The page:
Sunday, 29 July 2018

Thoughts from Berlin on the Stasi and the TSA

Most of the writing I’ve published during the last couple of months has been on the Web site of the Identity Project (

I don’t usually repost those articles here, but today’s includes more than most about my recent travels.

Some excerpts (full article here):

Jana Winter has a detailed investigative report on the front page of today’s Boston Globe about a previously secret TSA program of illegal surveillance of innocent air travellers, “Quiet Skies”.

According to the story in the Globe, based in part on descriptions and documents apparently leaked by dissident Federal Air Marshals, the “Quiet Skies” program selects certain airline passengers, who aren’t on any blacklist (“watchlist”) or under investigation for any crime, on the basis of algorithmic profiling, countries previously visited (merely traveling to Turkey has been enough to get some people selected), phone numbers or email addresses, and/or other factors in DHS files about them.

A team of FAMs is assigned to follow each targeted traveller from the time they arrive at their airport of origin (which the TSA knows from its access to airline reservations through the Secure Flight program), onto and on the plane, through any connecting airports, and until the unwitting target of their surveillance leaves the airport at their final destination.

The FAM gumshoes are required to file detailed reports on each traveller they are assigned to stalk, including a checklist of details such as whether the person being tailed used the toilet in the airport or on the plane, whether they slept for most of the flight or only briefly, and whether they had “strong body odor” or engaged in “excessive fidgeting.”

Is this the reincarnation of J. Edgar Hoover’s FBI, the (re)emergence of an American Stasi, or standard operating procedure for a government that regards travel as inherently suspicious, rather than as the exercise of human and Constitutional rights?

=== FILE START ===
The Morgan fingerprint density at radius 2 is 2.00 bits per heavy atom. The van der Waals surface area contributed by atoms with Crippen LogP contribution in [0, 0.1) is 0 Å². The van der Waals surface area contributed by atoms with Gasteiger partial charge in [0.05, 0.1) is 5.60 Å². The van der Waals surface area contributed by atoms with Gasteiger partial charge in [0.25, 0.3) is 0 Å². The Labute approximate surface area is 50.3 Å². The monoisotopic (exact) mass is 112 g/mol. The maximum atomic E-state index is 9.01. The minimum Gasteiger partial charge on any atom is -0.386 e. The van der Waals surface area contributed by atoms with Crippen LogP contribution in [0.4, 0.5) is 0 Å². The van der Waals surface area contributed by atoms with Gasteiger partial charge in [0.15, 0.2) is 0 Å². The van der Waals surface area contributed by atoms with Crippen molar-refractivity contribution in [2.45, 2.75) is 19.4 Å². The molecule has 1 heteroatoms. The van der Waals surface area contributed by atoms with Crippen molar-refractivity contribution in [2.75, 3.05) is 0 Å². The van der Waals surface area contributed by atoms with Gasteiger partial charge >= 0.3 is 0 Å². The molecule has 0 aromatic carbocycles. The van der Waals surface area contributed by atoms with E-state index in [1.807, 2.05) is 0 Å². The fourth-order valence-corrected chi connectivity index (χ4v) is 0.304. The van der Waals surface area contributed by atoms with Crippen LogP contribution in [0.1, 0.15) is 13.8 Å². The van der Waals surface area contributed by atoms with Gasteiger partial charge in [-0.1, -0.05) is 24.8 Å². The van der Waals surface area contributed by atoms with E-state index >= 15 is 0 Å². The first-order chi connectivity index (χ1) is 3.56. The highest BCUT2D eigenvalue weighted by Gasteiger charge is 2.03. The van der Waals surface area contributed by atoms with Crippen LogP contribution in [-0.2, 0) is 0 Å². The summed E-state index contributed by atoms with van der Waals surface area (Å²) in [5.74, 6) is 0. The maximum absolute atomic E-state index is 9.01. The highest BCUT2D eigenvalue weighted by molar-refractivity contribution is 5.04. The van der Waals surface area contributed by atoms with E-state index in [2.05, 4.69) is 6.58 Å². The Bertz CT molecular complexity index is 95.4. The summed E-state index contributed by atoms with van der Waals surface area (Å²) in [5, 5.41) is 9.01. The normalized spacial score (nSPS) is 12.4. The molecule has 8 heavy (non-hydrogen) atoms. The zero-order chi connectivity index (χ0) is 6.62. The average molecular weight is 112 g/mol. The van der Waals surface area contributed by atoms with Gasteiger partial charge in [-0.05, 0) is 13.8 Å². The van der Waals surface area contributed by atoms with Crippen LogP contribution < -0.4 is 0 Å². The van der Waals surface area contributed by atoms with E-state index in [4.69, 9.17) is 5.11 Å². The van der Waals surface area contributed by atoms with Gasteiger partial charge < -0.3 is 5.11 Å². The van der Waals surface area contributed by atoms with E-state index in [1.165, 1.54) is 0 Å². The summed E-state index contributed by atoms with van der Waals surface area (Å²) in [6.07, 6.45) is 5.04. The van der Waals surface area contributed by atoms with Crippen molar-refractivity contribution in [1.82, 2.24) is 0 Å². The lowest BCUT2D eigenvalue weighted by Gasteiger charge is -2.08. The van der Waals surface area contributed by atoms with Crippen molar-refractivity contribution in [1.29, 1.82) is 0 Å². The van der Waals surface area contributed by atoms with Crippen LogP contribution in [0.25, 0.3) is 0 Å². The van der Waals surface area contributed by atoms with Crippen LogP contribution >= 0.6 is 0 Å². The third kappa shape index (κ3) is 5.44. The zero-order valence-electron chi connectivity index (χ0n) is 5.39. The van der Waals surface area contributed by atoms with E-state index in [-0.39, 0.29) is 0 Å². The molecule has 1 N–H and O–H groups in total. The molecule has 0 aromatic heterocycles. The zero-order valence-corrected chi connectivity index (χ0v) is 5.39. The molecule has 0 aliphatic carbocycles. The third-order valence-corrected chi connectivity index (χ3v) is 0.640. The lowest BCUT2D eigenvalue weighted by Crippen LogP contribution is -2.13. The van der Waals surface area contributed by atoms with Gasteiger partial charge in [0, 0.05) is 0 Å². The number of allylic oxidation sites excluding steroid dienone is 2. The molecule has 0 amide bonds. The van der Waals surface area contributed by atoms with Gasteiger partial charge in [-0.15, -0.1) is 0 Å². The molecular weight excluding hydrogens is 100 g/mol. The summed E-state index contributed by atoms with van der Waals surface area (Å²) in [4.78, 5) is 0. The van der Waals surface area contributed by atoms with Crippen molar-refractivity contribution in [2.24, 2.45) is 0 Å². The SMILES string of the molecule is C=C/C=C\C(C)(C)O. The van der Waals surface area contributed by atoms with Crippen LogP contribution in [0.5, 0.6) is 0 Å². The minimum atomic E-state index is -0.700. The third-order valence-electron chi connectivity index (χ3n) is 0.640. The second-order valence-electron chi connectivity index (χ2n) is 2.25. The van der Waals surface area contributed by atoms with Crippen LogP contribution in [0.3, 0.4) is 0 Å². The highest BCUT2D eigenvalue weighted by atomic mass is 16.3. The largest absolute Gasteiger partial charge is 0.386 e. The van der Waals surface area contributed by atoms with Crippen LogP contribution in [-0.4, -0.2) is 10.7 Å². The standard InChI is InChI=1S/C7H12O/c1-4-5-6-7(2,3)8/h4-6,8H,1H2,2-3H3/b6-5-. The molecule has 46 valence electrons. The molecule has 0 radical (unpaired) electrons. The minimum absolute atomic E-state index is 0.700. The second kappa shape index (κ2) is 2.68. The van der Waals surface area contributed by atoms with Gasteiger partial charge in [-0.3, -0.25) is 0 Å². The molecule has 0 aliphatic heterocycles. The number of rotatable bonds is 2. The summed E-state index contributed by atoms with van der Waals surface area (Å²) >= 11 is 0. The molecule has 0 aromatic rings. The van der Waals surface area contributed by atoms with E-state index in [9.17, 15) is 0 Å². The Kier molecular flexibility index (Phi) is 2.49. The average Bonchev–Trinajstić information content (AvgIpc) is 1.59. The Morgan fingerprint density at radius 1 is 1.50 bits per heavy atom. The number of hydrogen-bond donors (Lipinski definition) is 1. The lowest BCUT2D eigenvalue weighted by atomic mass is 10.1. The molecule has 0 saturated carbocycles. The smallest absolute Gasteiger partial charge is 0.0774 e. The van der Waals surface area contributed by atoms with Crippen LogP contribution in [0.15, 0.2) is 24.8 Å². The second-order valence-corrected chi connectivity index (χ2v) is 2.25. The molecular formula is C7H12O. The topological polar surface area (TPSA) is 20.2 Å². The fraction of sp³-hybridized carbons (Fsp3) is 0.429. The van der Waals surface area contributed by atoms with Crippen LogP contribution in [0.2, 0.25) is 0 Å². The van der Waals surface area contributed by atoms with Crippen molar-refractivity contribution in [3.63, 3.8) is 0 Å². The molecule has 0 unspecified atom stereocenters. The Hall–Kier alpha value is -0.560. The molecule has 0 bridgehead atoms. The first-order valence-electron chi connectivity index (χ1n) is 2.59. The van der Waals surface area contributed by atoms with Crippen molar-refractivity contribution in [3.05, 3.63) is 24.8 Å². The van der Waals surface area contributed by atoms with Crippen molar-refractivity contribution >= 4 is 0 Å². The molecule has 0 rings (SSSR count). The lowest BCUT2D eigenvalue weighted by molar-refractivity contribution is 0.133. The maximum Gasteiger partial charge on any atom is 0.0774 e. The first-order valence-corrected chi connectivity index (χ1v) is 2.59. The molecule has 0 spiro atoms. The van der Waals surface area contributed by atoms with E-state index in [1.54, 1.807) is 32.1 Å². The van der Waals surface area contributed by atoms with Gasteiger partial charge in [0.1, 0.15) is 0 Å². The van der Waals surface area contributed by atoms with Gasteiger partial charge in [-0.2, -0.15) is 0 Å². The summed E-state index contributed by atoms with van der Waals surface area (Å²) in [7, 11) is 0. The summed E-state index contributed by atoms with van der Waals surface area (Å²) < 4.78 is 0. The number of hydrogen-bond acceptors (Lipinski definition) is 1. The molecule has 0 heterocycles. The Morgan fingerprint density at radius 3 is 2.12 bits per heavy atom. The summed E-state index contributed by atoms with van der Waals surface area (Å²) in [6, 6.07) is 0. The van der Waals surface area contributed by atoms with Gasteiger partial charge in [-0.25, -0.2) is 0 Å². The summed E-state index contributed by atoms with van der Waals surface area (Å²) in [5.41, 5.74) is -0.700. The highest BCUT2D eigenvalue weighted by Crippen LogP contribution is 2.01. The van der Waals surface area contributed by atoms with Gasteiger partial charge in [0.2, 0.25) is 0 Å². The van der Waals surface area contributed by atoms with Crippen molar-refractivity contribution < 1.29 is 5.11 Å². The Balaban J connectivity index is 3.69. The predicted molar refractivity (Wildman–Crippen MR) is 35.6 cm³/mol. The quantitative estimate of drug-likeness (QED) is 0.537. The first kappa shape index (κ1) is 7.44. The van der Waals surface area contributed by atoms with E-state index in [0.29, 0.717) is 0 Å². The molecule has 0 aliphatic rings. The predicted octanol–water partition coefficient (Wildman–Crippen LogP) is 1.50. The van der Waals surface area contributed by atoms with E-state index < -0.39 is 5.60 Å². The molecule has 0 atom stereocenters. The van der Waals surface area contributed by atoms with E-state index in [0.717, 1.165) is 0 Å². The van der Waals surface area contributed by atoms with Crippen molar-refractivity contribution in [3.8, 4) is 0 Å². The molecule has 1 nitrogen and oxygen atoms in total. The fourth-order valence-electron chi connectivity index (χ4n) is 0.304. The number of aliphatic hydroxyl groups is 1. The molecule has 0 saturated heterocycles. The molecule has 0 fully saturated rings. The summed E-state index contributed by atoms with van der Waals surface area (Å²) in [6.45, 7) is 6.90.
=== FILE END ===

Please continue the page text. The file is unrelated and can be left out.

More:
All of the above, unfortunately.

The story in the Globe speaks for itself, and is worth reading in full.

But lest it be misunderstood, here are some key points about what today’s news reveals, what’s new and what isn’t, and why it’s significant:…

Until now, there has been no Edward Snowden from within the TSA or DHS, despite the numbers of people involved in travel surveillance and control.

Thousands of Federal Air Marshals have been ordered to inform on anyone they overhear saying anything suspicious on an airplane. Tens of thousands of TSA employees and contractors, and a similar order of magnitude of CBP staff, have been ordered to carry out suspicionless searches and profiling of travellers. An unknown number of programmers, at a cost of billions of dollars, have coded the DHS into the ecosystem of airline reservation data, giving the DHS root access to reservation data and positive control of boarding-pass issuance. An unknown number of “analysts” at the “National Targeting Center” and in airports in the US and around the world spend their days reviewing secret dossiers about innocent travellers and deciding, on the basis of secret criteria, which of them to allow to board which flights.

Until now, none of these people has spoken out against being ordered to spy on travellers or to control who is and who isn’t allowed to travel where….

I’m writing this on a peaceful sunny Sunday morning in Berlin, in a pleasant modern hotel a few blocks east of the former course of the Berlin Wall. I’ve spent the last several weeks in the former DDR and neighboring former members of the Warsaw Pact. I’ve been talking with people I meet, visiting museums and memorials, and reading translations of local writing about the legacy of the former secret police of those countries.